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  • Depreciating assets

    Capital assets that have a limited life expectancy (effective life) and can reasonably be expected to depreciate over time are also known as depreciating assets. They include:

    • computers
    • electrical tools
    • furniture, carpet and curtains
    • motor vehicles
    • plant and equipment.

    There is a general set of rules that applies across a variety of depreciating assets and certain other capital expenditure. Broadly, the effective life of the asset, expressed in years, will usually govern the number of years over which you will need to apportion the cost.

    The amount you can claim will generally be less if you:

    • own the asset for less than one year
    • only partly use the asset for business purposes – that is, if you use it for 60% business purposes, you can only claim 60% of its total depreciation for that year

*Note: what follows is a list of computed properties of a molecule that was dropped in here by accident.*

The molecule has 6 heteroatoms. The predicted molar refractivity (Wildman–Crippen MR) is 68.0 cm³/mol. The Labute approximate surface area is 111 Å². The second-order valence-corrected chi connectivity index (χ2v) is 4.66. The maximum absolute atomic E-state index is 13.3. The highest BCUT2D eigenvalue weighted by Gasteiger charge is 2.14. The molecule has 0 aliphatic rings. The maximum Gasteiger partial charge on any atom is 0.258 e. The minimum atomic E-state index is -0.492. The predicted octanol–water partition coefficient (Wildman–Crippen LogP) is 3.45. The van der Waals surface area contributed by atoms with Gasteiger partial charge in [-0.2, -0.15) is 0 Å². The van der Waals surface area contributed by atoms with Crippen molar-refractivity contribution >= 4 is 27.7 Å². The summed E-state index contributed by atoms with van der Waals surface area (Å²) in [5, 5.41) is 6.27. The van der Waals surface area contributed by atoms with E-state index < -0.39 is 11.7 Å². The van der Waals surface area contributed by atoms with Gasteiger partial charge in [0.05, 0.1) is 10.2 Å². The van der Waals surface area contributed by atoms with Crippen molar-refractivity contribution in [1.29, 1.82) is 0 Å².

• own the asset for some time before you start the business – in this case, you must work out how much the asset depreciated before you started the business and use the reduced value as the asset’s base value.

    There are exceptions to the general depreciation rules, such as those that apply to construction costs in relation to capital works. Capital works include:

    • improvements to land such as buildings, windmills and fences
    • structural improvements
    • environment protection earthworks.

    See also:

    Last modified: 03 Apr 2017QC 51612